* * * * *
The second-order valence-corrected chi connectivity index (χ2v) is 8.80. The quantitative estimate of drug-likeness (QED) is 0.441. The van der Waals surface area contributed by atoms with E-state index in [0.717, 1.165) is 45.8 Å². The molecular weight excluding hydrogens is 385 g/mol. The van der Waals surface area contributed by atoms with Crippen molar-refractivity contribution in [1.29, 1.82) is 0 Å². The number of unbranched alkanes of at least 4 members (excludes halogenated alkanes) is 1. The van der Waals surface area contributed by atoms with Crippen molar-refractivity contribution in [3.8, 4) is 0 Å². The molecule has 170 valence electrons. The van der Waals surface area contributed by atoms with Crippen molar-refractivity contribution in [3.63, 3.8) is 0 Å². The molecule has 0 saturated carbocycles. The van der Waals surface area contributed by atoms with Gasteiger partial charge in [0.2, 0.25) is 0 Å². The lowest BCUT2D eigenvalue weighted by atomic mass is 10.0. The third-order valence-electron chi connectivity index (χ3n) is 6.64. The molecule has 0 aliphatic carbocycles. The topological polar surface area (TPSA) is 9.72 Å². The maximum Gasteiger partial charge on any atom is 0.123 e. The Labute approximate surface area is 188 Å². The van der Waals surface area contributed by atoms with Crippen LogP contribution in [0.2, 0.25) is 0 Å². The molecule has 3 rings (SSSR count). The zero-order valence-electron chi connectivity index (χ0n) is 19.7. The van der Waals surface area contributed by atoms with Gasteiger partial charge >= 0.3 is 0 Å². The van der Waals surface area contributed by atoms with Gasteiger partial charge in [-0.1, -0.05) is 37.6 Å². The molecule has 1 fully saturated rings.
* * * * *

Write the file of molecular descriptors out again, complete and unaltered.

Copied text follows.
The second-order valence-corrected chi connectivity index (χ2v) is 8.80. The quantitative estimate of drug-likeness (QED) is 0.441. The van der Waals surface area contributed by atoms with E-state index in [0.717, 1.165) is 45.8 Å². The molecular weight excluding hydrogens is 385 g/mol. The van der Waals surface area contributed by atoms with Crippen molar-refractivity contribution in [1.29, 1.82) is 0 Å². The number of unbranched alkanes of at least 4 members (excludes halogenated alkanes) is 1. The van der Waals surface area contributed by atoms with Crippen molar-refractivity contribution in [3.8, 4) is 0 Å². The molecule has 170 valence electrons. The van der Waals surface area contributed by atoms with Crippen molar-refractivity contribution in [3.63, 3.8) is 0 Å². The molecule has 0 saturated carbocycles. The van der Waals surface area contributed by atoms with Gasteiger partial charge in [0.2, 0.25) is 0 Å². The lowest BCUT2D eigenvalue weighted by atomic mass is 10.0. The third-order valence-electron chi connectivity index (χ3n) is 6.64. The molecule has 0 aliphatic carbocycles. The topological polar surface area (TPSA) is 9.72 Å². The maximum Gasteiger partial charge on any atom is 0.123 e. The Labute approximate surface area is 188 Å². The van der Waals surface area contributed by atoms with Crippen LogP contribution in [0.2, 0.25) is 0 Å². The molecule has 3 rings (SSSR count). The zero-order valence-electron chi connectivity index (χ0n) is 19.7. The van der Waals surface area contributed by atoms with Gasteiger partial charge >= 0.3 is 0 Å². The van der Waals surface area contributed by atoms with Gasteiger partial charge in [-0.1, -0.05) is 37.6 Å². The molecule has 1 fully saturated rings.